* Asian demand to pick as investor base recovers
* Market shows early signs of thawing
* Suitability tests a major hurdle for private banks
By Helene Durand and Christopher Langner
LONDON, April 11 (IFR) - Asian investors may start buying
large chunks of bank capital deals again due to the shift in
market dynamics, but with many hurdles still in the way, a
repeat of the 2012 heyday will be difficult.
Asian investors, including private banks, were among the
early supporters of the new generation of banks' hybrid debt
issues, allowing financial institutions to raise more risky
forms of hybrid debt capital. They have, however, retreated due
to emerging market volatility and the prospect of the Fed
unwinding its bond buying programme. Banks, now though, have
started seeking out new investors in the euro, sterling and
onshore dollar markets, which have since shown great depth.
"Asian investors were hit by a triple whammy last year - a
combination of rising rates, high exposure to emerging markets
and high leverage - which hit them hard relative to other
investor bases," said Adam Bothamley, head of EMEA debt
syndicate at HSBC. "However, they currently have a more
constructive tone around Europe in particular, and appetite is
Last week Norddeutsche Landesbank's US$500m Reg S Tier 2 was
the first European bank capital deal specifically targeted at
this investor base for well over a year. Asian investors took
35%, of which private banks accounted for 38%. This was a higher
take-up than other recent deals, where the numbers have been in
the low double digits at best.
"Asian investors have started to realise that issuers have a
suite of options and can diversify away from Asia," said Nick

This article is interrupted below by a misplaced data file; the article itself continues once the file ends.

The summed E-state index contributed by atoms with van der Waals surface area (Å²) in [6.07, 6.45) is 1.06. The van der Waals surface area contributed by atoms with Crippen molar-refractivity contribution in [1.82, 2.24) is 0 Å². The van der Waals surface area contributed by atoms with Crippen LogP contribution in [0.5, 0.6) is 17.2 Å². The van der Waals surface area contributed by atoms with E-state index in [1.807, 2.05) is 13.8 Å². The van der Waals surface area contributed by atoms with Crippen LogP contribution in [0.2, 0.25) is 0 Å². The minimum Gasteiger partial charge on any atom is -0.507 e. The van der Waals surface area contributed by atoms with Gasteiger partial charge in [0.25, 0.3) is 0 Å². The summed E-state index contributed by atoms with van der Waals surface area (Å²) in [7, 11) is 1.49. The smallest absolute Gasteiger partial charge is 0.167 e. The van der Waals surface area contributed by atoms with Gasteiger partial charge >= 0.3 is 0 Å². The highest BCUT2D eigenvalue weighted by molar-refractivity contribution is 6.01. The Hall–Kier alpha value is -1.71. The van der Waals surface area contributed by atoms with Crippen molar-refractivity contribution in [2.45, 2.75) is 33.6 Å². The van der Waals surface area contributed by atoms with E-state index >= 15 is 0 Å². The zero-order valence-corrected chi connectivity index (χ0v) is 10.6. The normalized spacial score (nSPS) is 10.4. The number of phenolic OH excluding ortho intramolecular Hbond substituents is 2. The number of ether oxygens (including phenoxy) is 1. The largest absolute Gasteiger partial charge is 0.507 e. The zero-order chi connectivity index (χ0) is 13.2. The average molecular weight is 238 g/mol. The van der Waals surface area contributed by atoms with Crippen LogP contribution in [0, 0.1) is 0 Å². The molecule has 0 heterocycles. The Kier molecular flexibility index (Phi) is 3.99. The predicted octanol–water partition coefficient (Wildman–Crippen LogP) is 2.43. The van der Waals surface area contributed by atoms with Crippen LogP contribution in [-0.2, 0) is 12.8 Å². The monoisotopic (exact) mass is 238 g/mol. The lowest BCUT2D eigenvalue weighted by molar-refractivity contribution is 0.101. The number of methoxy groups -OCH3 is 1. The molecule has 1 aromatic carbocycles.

Dent, head of EMEA syndicate at Nomura. "Also, these investors
are now more willing to look at different credits and are
returning to the market."
This is good news for issuers who need an alternative to the
onshore dollar or euro markets. The latter suffered from
indigestion recently after a wave of heavy supply.
Meanwhile, there are signs that Asian investors are getting
frustrated with poor allocations.
One private banker said his institution only got 0.6% of the
orders placed for the US$1.75bn 4.436% 10-year subordinated Tier
2 transaction sold by Sumitomo Mitsui Financial Group on March
"When the American funds come in, all the allocation goes to
them," complained a private banker in Singapore. "Just a few
months ago, real money couldn't really buy these bonds; now
demand is coming from all over the world and we are left with
Official statistics indicated that Asian accounts were given
19% of the SMFG bonds, and private banks, 3%, a far cry from
UBS's first total-loss bond in February 2012, when over 70% was
placed with private banks.
NOT SO FAST
However, while the Nord/LB deal could be a positive sign,
Asian investors, including private banks, are unlikely to
dominate order books following a shift in internal guidelines on
the suitability of these products for retail clients.
"It has become a lot harder to approve the suitability of
Basel III-compliant bonds for retail clients," a private banker
For example, private banks only took 9% of a US$1.25bn
high-risk Additional Tier 1 issue for UniCredit sold two weeks
"Each issue is different so regulators have been requiring
that we make sure that the client has a risk profile that is in
line with the inherent risks of these deals."
The banker added that even the sell-side has started to be
more careful about suitability analysis. He said most dealers
now required private banks to submit detailed guidelines of
their know-your-client policies.
One FIG banker in Hong Kong said banks now refused to
allocate private banks which have not explained their
"Compliance guys have started to become quite worried about
this," he said. "It is hard for, say, a Pimco to claim that they
did not understand the risk they were taking with a
capital-eligible bond, but that is a real danger when you deal
with retail clients."
Meanwhile, not everyone would welcome a return of the
private banks to the capital fold as arguing that it is not a
stable investor base, and sells at the first sign of trouble.
A senior FIG banker in London said, "We don't want the
return of a totally unreliable bid. At the moment we have a good
10-15% going in for these deals from real investors in Asia. I
prefer that to 30% of low quality."
(Reporting by Helene Durand, Christopher Langner, Editing by
Alex Chambers, Luzette Strauss)